Steenhuisen a political charlatan desperate for attention – Mabuza

The former deputy president has lashed out at the Democratic Alliance leader, who accused him of being involved in Eskom corruption

Steenhuisen a political charlatan desperate for attention – Mabuza

The former deputy president, David Mabuza, has lashed out at Democratic Alliance (DA) leader John Steenhuisen over the latter’s recent claims that he was the high level politician behind corruption involving Eskom. 

This is the second statement made by Mabuza. An earlier statement calling for Steenhuisen to report the allegation to the police was reported by the Sunday Times

In a statement sent to the Mail & Guardian on Sunday, Mabuza denied allegations that he was corrupt, saying that Steenhuisens accusations were baseless and exposed him as a 

“political charlatan desperate for attention”. 

“He cowardly and opportunistically chooses to make these allegations using the protected parliamentary platform in order to hide from legal sensors, because he knows very well that he is peddling libellous lies. For him to resort to such sleazy tactics, just to score cheap political points is disgraceful and undermines the stature of honourable parliamentarians.”

“By now, Mr Steenhuisen ought to be aware that each time he and his ilk have tried to use my name to further their political goals, I have repeatedly and unequivocally urged them to use all legal means at their disposal to prove or disprove their unsubstantiated claims.” 

Mabuza said the country had a robust criminal justice system to combat crime and corruption when it had been detected and charges brought against the alleged perpetrator. 

He said Steenhuisen had failed to do so and had instead smeared his name in the anticipation that something will stick.

“Steenhuisen is actively playing a leading role in undermining the faith of law-abiding South Africans in the effectiveness of our laws and the legitimacy of state institutions by continuing to engage in grandstanding, including abusing parliamentary privileges without providing law enforcement agencies with evidence to support his claims,” Mabusa said in the statement.

During a parliamentary sitting on 16 March, Steenhuisen referred to a Daily Maverick report on Eskom, which revealed that a high level ANC politician controlled all government business related to the province. 

It reported that key politicians are associated with four cartels that operate in Mpumalanga.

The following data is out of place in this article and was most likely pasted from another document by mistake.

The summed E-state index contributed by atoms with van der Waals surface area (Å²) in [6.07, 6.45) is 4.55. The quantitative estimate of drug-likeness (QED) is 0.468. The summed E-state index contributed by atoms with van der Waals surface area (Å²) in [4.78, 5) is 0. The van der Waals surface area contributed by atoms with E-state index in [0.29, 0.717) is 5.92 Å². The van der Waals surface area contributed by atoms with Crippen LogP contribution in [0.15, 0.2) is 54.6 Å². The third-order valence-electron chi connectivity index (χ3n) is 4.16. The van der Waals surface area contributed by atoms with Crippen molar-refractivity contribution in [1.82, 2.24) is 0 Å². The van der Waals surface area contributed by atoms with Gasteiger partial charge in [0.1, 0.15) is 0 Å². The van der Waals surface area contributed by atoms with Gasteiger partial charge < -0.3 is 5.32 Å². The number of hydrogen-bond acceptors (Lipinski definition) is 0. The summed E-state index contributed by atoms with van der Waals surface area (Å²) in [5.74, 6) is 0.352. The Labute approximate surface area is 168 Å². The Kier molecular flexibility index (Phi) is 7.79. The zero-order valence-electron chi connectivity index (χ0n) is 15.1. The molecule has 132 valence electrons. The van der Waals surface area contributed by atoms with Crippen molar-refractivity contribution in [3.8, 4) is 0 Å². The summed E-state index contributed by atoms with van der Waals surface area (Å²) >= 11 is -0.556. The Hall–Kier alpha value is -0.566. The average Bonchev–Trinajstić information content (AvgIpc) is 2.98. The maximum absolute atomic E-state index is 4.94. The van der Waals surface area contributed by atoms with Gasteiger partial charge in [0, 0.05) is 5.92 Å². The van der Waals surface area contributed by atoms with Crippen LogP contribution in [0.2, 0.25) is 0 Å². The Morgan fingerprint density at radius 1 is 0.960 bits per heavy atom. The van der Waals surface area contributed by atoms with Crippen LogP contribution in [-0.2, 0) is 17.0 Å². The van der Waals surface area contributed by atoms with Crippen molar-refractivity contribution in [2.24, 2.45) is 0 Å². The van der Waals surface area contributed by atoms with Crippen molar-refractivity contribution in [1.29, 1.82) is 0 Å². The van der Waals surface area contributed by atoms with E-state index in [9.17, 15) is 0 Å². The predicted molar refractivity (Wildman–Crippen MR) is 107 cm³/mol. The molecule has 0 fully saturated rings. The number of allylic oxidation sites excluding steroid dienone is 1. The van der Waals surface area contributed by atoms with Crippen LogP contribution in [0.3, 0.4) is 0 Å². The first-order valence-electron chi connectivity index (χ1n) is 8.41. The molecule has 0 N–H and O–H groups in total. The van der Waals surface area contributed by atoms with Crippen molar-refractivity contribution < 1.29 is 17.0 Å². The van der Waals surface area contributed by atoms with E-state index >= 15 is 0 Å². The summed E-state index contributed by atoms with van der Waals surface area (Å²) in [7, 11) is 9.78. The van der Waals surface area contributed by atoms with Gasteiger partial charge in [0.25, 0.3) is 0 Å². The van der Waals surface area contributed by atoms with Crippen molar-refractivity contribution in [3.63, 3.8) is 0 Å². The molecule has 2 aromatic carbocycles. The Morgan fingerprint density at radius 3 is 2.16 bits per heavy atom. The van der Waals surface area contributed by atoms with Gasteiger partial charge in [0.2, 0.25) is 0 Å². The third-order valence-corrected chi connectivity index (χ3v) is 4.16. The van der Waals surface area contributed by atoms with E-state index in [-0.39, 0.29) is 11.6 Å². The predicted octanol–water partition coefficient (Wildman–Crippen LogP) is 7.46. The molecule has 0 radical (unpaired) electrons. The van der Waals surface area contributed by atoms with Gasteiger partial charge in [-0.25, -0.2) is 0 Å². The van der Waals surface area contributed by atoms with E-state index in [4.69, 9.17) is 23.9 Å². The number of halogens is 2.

“We all know who this person being referred to is. It’s Mr DD Mabuza and we all know how connected he is within the ANC,” Steenhuisen said in parliament. 

In his sharply worded response, Mabuza said the DA leader had an opportunity to bring what he knew and gathered to the state capture commission’s attention for scrutiny and for such claims to be put to the test.

The former deputy president said that even after his resignation from parliament, he was still a patriot who sought nothing less than the realisation of the constitution. 

“Steenhuisen and those who share his views are urged to utilise all legal instruments that are available to combat corruption and also to refrain from actions that could erode public confidence in the state and its ability to administer justice.” 

Last month, several publications reported that former Eskom chief executive Andre De Ruyter had sourced private investigators to track the cartels that have brought the power utility to its knees. These investigators were paid by private funders. 

They revealed a vast network, with several cabinet members allegedly also being involved and driving the syndicates.

In his interview with eNCA, De Ruyter declined to name the senior ANC politicians involved in and leading the syndicates.

He said he had “expressed my concern” to a senior government minister about what he saw as attempts to “water down governance” in the more than $8.5 billion in climate change funding.

“The response was essentially, ‘You know, you have to be pragmatic, you have to, in order to pursue the greater good, you have to enable some people to eat a little bit’,” De Ruyter said.

He said he had pointed out to a cabinet minister — since revealed to be Public Enterprises Minister Pravin Gordhan — that syndicates at Eskom were linked to a cabinet minister and a high-level politician. De Ruyter did not name those involved, citing libel concerns.


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